HAPPINESS IS THE ROOF were the words I thought I heard of a song playing on 145th and Amsterdam from a grainy boom box at a small African store, little more than a stall. The song sounded catchy and old, like late Motown or seventies soul, yet I hadn't heard it before; I thought I had missed something from my childhood. By the time I heard it again, the next day at the Goodwill on West 25th between Sixth and Seventh Avenues while trying on a white cardigan, there coursed through me a happiness I'd had no hint of in thirteen ill-starred years, a happiness I more habitually associated with being in love. Decades of smashed mirrors tracked me. I had, the day before, found a new home, a room in a long apartment on Riverside Drive in Harlem, its building a grey-painted bastion, a warship with two entrances, the smell of frying chicken and the sound of sports penetrating its thick walls. Happiness is indeed a roof, even though the words of the song go differently. In the sixties and early seventies there were two songs about the roof, by Laura Nyro and Diana Ross, respectively, "Up on the Roof" and "Up the Ladder to the Roof". Those roofs were euphoric places of escape, the crown of buildings, not symbolic of domiciles themselves, which it was assumed, however humble, we had. To measure the distance we have come as a city--all three songs would seem to be about New York--is to recognize that, where once we could climb to our own roof, now, our very relationship to such a roof is in question. The words measure also the path I have traveled, from householder to homeless and, with fragile foothold, back again.
The city I migrated to from Los Angeles as a Barnard student in 1976 is not the one I inhabit now, and the rules and definitions of "bag lady" have changed, encompassing a far wider demographic, one that intermittently includes me, although I am far too lazy to carry bags. It is interesting to note that the German word for "homeless" is "obdachlos" or "dachlos"—roofless— recorded even in cemetery records.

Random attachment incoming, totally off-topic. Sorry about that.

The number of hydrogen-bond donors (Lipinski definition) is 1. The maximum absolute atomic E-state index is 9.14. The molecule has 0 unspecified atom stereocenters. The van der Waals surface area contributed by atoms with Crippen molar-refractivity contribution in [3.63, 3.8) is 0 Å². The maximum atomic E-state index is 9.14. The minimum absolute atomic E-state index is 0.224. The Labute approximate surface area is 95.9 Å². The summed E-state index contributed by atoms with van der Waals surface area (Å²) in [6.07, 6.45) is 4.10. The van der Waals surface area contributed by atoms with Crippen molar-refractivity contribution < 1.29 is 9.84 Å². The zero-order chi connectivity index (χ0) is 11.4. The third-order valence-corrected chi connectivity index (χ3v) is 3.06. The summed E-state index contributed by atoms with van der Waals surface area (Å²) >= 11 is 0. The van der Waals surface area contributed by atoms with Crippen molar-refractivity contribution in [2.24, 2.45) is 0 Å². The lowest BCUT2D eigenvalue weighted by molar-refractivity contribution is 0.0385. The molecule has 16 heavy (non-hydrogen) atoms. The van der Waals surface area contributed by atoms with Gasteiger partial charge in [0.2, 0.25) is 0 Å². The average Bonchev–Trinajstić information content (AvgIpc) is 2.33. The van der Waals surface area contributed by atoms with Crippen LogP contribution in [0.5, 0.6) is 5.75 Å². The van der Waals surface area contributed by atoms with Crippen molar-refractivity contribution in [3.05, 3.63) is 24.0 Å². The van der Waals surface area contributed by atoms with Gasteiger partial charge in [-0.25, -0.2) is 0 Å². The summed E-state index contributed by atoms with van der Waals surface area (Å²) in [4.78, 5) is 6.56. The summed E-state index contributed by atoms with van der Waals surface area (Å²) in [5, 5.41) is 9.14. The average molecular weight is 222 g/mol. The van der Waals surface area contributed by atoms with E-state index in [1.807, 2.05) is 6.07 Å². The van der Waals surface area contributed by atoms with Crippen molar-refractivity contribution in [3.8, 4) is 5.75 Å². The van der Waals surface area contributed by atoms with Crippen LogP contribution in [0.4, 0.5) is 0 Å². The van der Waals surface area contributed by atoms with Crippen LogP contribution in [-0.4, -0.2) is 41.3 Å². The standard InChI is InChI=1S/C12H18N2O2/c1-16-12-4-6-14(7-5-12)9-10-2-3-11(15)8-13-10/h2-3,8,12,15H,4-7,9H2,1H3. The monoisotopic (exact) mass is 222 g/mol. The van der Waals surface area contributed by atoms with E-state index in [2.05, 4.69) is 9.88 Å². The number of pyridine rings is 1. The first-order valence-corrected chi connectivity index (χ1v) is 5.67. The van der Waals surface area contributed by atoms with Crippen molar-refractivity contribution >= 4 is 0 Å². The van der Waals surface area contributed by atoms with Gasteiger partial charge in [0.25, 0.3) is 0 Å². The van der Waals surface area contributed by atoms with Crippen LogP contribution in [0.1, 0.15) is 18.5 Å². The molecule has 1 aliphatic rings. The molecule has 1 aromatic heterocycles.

New York City, against gentrification, against unconscionable rents, against all the odds, is still a place where it is possible to jump from one estate to another, from dispossession to what the I Ching, The Book of Changes, calls “possession in great measure,” remembering always that the essence of the I Ching, and of life, is change. I inhabit New York City just as I inhabit the English language. In what other city—and I have lived in six—would I live; in what other language would I write? I know the city’s tenses, its moods, its caesuras—which is to say its commas--its silent cases, and, of course, its periods.
In between home and homelessness were episodes of such heartbreak and shame I cannot stand to think of them without a thick veil of alcohol and Newports. Minus these consolations I dream of them again and again, in different guises, different scenes of guilt and horror, most of all a sadness in which there is no unbearable lightness, only the sightless, hollow void called by Bible Belters 'The Rapture'. It is a term in Christian eschatology which refers to “being caught up” in two opposite senses. In the first, those who are blessed, who have repented and are alive in Christ will be “caught up in the clouds” to meet “the Lord in the air.” Thessalonians 4:17. In the negative sense, the so-called pre-tribulation view, a group of people will be left behind on earth to experience a period of sightless trial, the phenomenon depicted so graphically in the movie The Rapture which introduced me to the term. When I think on the things I have done and left undone, I know I am slated for the Rapture in the second sense.
"Look back but don't stare" is one of my favorite sayings, garnered from Alcoholics Anonymous, where I have made many meetings without, for long, meeting the task of being sober. But it is a great saying, five words of lightness that comfort us over what A.A. also calls "the wreckage of the past." The day I found my room, and the day after, were days of rapture, in the first sense: a resurrection. The real words of the song, by rapper Pharrell Williams, are: “Happiness is the truth.” Amen.